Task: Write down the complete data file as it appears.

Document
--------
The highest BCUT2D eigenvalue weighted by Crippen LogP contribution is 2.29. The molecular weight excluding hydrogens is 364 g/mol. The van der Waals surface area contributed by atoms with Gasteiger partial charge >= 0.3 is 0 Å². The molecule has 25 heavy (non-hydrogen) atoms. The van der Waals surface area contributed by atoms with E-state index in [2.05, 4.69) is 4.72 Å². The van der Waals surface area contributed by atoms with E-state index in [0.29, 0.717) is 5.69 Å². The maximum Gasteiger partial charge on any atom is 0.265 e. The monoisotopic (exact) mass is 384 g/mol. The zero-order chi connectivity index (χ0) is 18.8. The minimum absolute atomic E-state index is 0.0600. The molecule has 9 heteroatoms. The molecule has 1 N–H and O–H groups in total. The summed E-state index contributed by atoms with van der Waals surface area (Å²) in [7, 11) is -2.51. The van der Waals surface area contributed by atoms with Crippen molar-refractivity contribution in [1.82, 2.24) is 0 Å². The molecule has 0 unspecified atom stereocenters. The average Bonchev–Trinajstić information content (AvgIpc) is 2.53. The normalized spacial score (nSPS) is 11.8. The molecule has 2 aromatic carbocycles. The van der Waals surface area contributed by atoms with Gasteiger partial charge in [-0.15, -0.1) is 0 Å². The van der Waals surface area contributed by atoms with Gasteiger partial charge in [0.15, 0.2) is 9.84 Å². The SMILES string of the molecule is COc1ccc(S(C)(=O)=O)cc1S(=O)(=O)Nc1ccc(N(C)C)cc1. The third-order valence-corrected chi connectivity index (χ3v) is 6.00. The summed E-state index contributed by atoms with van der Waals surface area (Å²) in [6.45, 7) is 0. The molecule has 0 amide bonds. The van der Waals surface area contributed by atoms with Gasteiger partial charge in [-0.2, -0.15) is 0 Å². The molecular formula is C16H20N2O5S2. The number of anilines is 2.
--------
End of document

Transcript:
The highest BCUT2D eigenvalue weighted by Crippen LogP contribution is 2.29. The molecular weight excluding hydrogens is 364 g/mol. The van der Waals surface area contributed by atoms with Gasteiger partial charge >= 0.3 is 0 Å². The molecule has 25 heavy (non-hydrogen) atoms. The van der Waals surface area contributed by atoms with E-state index in [2.05, 4.69) is 4.72 Å². The van der Waals surface area contributed by atoms with E-state index in [0.29, 0.717) is 5.69 Å². The maximum Gasteiger partial charge on any atom is 0.265 e. The monoisotopic (exact) mass is 384 g/mol. The zero-order chi connectivity index (χ0) is 18.8. The minimum absolute atomic E-state index is 0.0600. The molecule has 9 heteroatoms. The molecule has 1 N–H and O–H groups in total. The summed E-state index contributed by atoms with van der Waals surface area (Å²) in [7, 11) is -2.51. The van der Waals surface area contributed by atoms with Crippen molar-refractivity contribution in [1.82, 2.24) is 0 Å². The molecule has 0 unspecified atom stereocenters. The average Bonchev–Trinajstić information content (AvgIpc) is 2.53. The normalized spacial score (nSPS) is 11.8. The molecule has 2 aromatic carbocycles. The van der Waals surface area contributed by atoms with Gasteiger partial charge in [-0.15, -0.1) is 0 Å². The van der Waals surface area contributed by atoms with Gasteiger partial charge in [0.15, 0.2) is 9.84 Å². The SMILES string of the molecule is COc1ccc(S(C)(=O)=O)cc1S(=O)(=O)Nc1ccc(N(C)C)cc1. The third-order valence-corrected chi connectivity index (χ3v) is 6.00. The summed E-state index contributed by atoms with van der Waals surface area (Å²) in [6.45, 7) is 0. The molecule has 0 amide bonds. The van der Waals surface area contributed by atoms with Gasteiger partial charge in [-0.2, -0.15) is 0 Å². The molecular formula is C16H20N2O5S2. The number of anilines is 2.